From its earliest days, Christian art employed signs and symbols like flowers, animals and colors to identify individuals and ideas. As the majority of the population at the time was unable to read, Christian art was a form of visual literacy. It helped teach stories of faith.
In Leonardo’s time, additional books were being written about the Christian faith, especially those given to episodes in the life of Christ and of his mother.
Leonardo’s sculpture expanded the forms that Christian art had taken until then.
One of the most popular themes of Christian art was that of the Madonna and Child. Madonna meant “my lady,” which was the title for the Virgin Mary from the Middle Ages.
Typically, the Madonna was presented as an elegantly dressed and beautiful woman with a halo and surrounded by angels. The artist’s emphasis was on identifying her as the regal mother and queen of heaven.
Over the course of his life, Leonardo drew and painted many images of the Madonna. Leonardo emphasized Madonna’s humility by removing her crown and halo and replacing her extravagant costumes with simpler dress.
In 1483, he painted the Virgin of the Rocks. This image illustrated a new doctrine on the Immaculate Conception of Mary. This teaching emphasized that with God’s intervention, Mary was conceived without the stain of “original sin” even though she had two human parents. This differed from the belief regarding Mary’s miraculous virginal conception of Jesus.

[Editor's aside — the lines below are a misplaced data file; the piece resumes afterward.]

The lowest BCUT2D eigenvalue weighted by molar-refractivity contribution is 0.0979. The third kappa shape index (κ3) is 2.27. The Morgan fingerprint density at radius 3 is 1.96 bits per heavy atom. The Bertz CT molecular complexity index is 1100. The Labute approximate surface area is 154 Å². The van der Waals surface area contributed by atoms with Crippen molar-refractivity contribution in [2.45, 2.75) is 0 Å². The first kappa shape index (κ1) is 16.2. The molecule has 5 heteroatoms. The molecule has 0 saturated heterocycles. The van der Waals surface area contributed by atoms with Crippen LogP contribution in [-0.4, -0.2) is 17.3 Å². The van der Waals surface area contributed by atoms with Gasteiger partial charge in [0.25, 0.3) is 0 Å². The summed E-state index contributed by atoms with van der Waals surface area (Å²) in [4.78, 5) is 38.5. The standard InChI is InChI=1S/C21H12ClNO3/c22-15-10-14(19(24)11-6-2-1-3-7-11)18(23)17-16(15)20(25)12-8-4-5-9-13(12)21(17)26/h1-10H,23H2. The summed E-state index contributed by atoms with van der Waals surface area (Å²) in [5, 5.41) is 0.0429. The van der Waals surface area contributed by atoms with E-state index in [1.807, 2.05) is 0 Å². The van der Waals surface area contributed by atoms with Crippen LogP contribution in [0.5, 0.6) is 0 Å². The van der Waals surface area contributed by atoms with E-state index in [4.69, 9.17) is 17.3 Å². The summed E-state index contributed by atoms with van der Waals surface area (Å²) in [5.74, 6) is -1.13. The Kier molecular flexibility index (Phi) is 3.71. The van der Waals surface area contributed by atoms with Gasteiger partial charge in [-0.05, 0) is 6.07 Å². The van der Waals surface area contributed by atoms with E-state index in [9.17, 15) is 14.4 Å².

Typically in images that promoted this teaching, the artist depicted a prayerful Mary dressed in white being elevated by a group of angels. Leonardo painted her as an earthly mother with her young son and his cousin, the young John the Baptist, in a landscape setting.
His paintings of baby Jesus and the Virgin Mary do not simply show “any mother” or “any child.” He both depicted the naturalness of their relationship and touched upon the religious meaning of their identities. He also emphasized the emotional intimacy between the two.
He communicated ideas and feelings through their hand gestures, facial features and body poses.
Both divine and human
As scholars of cultural history like Lawrence Cunningham and John Reich have noted, Leonardo was interested in a Renaissance worldview which centered around the human person. This interest resulted in not only his works that depicted a natural view of the human body but one that explored the personalities of the individuals he drew and painted.
Even as the final word is awaited from Victoria and Albert Museum – and it might take many years to resolve – I would agree with the scholars who support the view that The Virgin with Laughing Child bears Leonardo’s hallmarks.
The mother is dressed, but the child is totally naked. While this naturalism of their human figures is typical of the Renaissance, what I propose is that the presentation of a laughing but naked baby Jesus made visible the complex theological idea of the Incarnation – that God became flesh in Jesus.
For Christians, Christ was the unique son of God who was miraculously human and divine at the same time. He was identified in the New Testament as “…the Word was made flesh…”
In all his art, Leonardo made this visible through the joyful demeanor of baby Jesus and the obvious display of his fully human form. Simply put, Leonardo illustrated how Jesus’ humanity came from his mother and his divinity from God.